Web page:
Saddam Hussein's Trial Begins in Baghdad
By Jim Garamone
American Forces Press Service
WASHINGTON, Oct. 19, 2005 Saddam Hussein is getting something he didn't give his victims - a fair trial.
Saddam's trial, which began in Baghdad today, is being held under the rule of law and is in accordance with international norms, U.S. State Department and National Security Council officials said on background here today.
The Iraqi courts are handling the prosecution, Iraqi investigative judges are handling the evidence, and Saddam is being charged under laws passed by the Transitional National Assembly. Iraqi laws will be followed, officials said. However, both the prosecutors and defense lawyers are receiving outside help, as the nuances of international law are complex, the officials said.
The Iraqis have taken crimes generally charged under international law - genocide, crimes against humanity and war crimes - and merged them in to the domestic criminal code, the State Department official said. "They are still operating under an Iraqi procedural system," he said.
Saddam entered not guilty pleas to charges of crimes against humanity and murder in the deaths of more than 140 Iraqis in the town of Dujail in 1982. The former dictator is charged with ordering torture and the murders following an assassination attempt. "Crimes against humanity are crimes committed in either wartime or peacetime against civilians," the State Department official said. "This has to be systematic and widespread activity. This charge is most appropriate in this case."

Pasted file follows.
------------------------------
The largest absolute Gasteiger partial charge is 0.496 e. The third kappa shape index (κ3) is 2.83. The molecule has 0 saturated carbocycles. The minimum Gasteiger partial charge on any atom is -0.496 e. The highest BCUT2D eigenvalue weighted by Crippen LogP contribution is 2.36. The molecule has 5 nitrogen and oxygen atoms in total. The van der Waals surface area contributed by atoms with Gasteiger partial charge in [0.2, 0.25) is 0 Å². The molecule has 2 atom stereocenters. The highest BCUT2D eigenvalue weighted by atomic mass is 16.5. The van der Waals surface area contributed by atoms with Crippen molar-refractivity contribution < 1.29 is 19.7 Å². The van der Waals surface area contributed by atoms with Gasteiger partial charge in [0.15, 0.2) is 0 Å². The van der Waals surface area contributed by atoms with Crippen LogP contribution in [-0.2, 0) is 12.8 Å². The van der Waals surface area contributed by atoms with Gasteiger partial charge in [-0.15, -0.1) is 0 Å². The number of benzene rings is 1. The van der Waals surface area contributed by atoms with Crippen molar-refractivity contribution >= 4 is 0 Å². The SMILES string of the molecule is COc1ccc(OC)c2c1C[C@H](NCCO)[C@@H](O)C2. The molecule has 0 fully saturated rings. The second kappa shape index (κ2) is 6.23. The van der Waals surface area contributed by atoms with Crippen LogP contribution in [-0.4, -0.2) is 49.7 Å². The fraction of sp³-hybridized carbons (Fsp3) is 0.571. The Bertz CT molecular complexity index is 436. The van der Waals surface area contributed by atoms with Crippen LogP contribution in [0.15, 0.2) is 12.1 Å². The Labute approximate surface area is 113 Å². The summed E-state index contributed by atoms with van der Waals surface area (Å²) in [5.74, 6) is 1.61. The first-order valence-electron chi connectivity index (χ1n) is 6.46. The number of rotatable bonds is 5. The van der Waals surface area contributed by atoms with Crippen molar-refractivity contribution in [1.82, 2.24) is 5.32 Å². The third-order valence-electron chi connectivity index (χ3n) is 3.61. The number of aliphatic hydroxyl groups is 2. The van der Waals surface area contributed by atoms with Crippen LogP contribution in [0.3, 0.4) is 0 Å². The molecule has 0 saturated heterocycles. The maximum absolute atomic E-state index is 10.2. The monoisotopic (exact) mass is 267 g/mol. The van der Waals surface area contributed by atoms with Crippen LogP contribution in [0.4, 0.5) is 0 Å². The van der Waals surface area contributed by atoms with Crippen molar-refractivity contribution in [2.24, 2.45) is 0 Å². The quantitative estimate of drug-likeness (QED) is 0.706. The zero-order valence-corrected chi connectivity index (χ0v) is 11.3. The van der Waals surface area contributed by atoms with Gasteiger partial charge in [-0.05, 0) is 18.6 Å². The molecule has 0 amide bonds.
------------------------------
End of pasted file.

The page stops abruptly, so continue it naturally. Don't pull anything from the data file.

Saddam is charged along with seven co-defendants in the Dujail case. He also is awaiting charges on far larger cases of genocide and war crimes. The former Iraqi president allegedly used chemical weapons on the Kurds in Halabja and ordered wholesale massacres of Shiia Arabs following the first Gulf War.
Iraqi officials said Saddam also could be charged with waging war on neighboring states - Kuwait and Iran - as well as a host of lesser charges.
During the hearing today, the judge explained the rights of the accused and entertained motions. The prosecutor explained in great detail what each of the defendant's is being charged with.
The judge granted a defense motion for more time to prepare for trial. The proceedings will reconvene Nov. 28.
Officials said the trial could last for several months.